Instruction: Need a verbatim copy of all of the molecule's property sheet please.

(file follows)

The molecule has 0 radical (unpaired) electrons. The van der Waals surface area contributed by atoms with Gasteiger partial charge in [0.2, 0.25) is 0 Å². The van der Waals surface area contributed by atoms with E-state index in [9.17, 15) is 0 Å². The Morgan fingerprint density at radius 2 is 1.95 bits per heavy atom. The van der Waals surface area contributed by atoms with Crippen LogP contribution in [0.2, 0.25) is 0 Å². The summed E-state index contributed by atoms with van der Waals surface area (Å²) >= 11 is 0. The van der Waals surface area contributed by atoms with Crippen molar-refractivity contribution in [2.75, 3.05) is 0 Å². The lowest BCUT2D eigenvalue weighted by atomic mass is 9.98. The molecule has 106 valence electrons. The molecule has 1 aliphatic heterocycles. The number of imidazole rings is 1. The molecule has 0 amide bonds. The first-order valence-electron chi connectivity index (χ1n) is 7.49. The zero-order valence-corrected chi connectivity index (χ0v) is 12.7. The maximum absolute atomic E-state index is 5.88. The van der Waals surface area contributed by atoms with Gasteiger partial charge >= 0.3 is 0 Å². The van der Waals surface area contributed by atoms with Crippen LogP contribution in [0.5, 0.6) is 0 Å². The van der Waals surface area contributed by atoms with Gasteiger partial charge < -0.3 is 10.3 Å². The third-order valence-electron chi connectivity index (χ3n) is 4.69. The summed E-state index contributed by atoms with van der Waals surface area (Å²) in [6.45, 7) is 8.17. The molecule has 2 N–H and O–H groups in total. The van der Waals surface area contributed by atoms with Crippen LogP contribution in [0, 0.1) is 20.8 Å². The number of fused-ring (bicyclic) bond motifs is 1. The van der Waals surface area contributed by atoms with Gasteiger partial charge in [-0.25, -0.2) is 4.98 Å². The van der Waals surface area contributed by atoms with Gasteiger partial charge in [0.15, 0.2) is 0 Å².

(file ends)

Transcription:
The molecule has 0 radical (unpaired) electrons. The van der Waals surface area contributed by atoms with Gasteiger partial charge in [0.2, 0.25) is 0 Å². The van der Waals surface area contributed by atoms with E-state index in [9.17, 15) is 0 Å². The Morgan fingerprint density at radius 2 is 1.95 bits per heavy atom. The van der Waals surface area contributed by atoms with Crippen LogP contribution in [0.2, 0.25) is 0 Å². The summed E-state index contributed by atoms with van der Waals surface area (Å²) >= 11 is 0. The van der Waals surface area contributed by atoms with Crippen molar-refractivity contribution in [2.75, 3.05) is 0 Å². The lowest BCUT2D eigenvalue weighted by atomic mass is 9.98. The molecule has 106 valence electrons. The molecule has 1 aliphatic heterocycles. The number of imidazole rings is 1. The molecule has 0 amide bonds. The first-order valence-electron chi connectivity index (χ1n) is 7.49. The zero-order valence-corrected chi connectivity index (χ0v) is 12.7. The maximum absolute atomic E-state index is 5.88. The van der Waals surface area contributed by atoms with Gasteiger partial charge >= 0.3 is 0 Å². The van der Waals surface area contributed by atoms with Crippen LogP contribution in [0.5, 0.6) is 0 Å². The van der Waals surface area contributed by atoms with Gasteiger partial charge < -0.3 is 10.3 Å². The third-order valence-electron chi connectivity index (χ3n) is 4.69. The summed E-state index contributed by atoms with van der Waals surface area (Å²) in [6.45, 7) is 8.17. The molecule has 2 N–H and O–H groups in total. The van der Waals surface area contributed by atoms with Crippen LogP contribution in [0, 0.1) is 20.8 Å². The number of fused-ring (bicyclic) bond motifs is 1. The van der Waals surface area contributed by atoms with Gasteiger partial charge in [-0.25, -0.2) is 4.98 Å². The van der Waals surface area contributed by atoms with Gasteiger partial charge in [0.15, 0.2) is 0 Å².